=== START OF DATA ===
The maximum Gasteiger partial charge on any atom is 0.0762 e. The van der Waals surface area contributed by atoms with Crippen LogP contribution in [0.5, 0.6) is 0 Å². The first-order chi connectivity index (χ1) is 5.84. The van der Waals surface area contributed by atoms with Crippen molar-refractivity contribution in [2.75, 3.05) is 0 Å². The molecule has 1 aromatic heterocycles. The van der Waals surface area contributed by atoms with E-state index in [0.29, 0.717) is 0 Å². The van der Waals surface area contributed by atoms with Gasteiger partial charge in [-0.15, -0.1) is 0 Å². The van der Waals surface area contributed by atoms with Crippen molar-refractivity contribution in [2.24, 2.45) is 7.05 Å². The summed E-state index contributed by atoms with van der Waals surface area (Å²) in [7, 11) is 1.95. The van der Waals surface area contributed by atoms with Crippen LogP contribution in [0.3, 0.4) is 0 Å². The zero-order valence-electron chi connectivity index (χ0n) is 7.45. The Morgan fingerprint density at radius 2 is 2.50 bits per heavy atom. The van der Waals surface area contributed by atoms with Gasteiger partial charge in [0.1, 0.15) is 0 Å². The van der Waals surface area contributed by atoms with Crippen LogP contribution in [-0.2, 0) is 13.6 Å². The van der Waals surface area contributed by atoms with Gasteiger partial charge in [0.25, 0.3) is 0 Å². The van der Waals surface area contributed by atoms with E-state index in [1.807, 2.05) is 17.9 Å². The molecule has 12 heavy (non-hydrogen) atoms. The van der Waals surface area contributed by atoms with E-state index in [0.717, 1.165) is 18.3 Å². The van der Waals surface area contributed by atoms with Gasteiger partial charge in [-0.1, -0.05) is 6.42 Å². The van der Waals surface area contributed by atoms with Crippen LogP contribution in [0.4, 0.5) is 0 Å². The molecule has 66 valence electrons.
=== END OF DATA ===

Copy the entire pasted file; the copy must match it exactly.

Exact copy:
The maximum Gasteiger partial charge on any atom is 0.0762 e. The van der Waals surface area contributed by atoms with Crippen LogP contribution in [0.5, 0.6) is 0 Å². The first-order chi connectivity index (χ1) is 5.84. The van der Waals surface area contributed by atoms with Crippen molar-refractivity contribution in [2.75, 3.05) is 0 Å². The molecule has 1 aromatic heterocycles. The van der Waals surface area contributed by atoms with E-state index in [0.29, 0.717) is 0 Å². The van der Waals surface area contributed by atoms with Gasteiger partial charge in [-0.15, -0.1) is 0 Å². The van der Waals surface area contributed by atoms with Crippen molar-refractivity contribution in [2.24, 2.45) is 7.05 Å². The summed E-state index contributed by atoms with van der Waals surface area (Å²) in [7, 11) is 1.95. The van der Waals surface area contributed by atoms with Crippen LogP contribution in [0.3, 0.4) is 0 Å². The zero-order valence-electron chi connectivity index (χ0n) is 7.45. The Morgan fingerprint density at radius 2 is 2.50 bits per heavy atom. The van der Waals surface area contributed by atoms with Gasteiger partial charge in [0.1, 0.15) is 0 Å². The van der Waals surface area contributed by atoms with Crippen LogP contribution in [-0.2, 0) is 13.6 Å². The van der Waals surface area contributed by atoms with Gasteiger partial charge in [0.25, 0.3) is 0 Å². The van der Waals surface area contributed by atoms with E-state index in [1.807, 2.05) is 17.9 Å². The molecule has 12 heavy (non-hydrogen) atoms. The van der Waals surface area contributed by atoms with E-state index in [0.717, 1.165) is 18.3 Å². The van der Waals surface area contributed by atoms with Gasteiger partial charge in [-0.1, -0.05) is 6.42 Å². The van der Waals surface area contributed by atoms with Crippen LogP contribution in [0.4, 0.5) is 0 Å². The molecule has 66 valence electrons.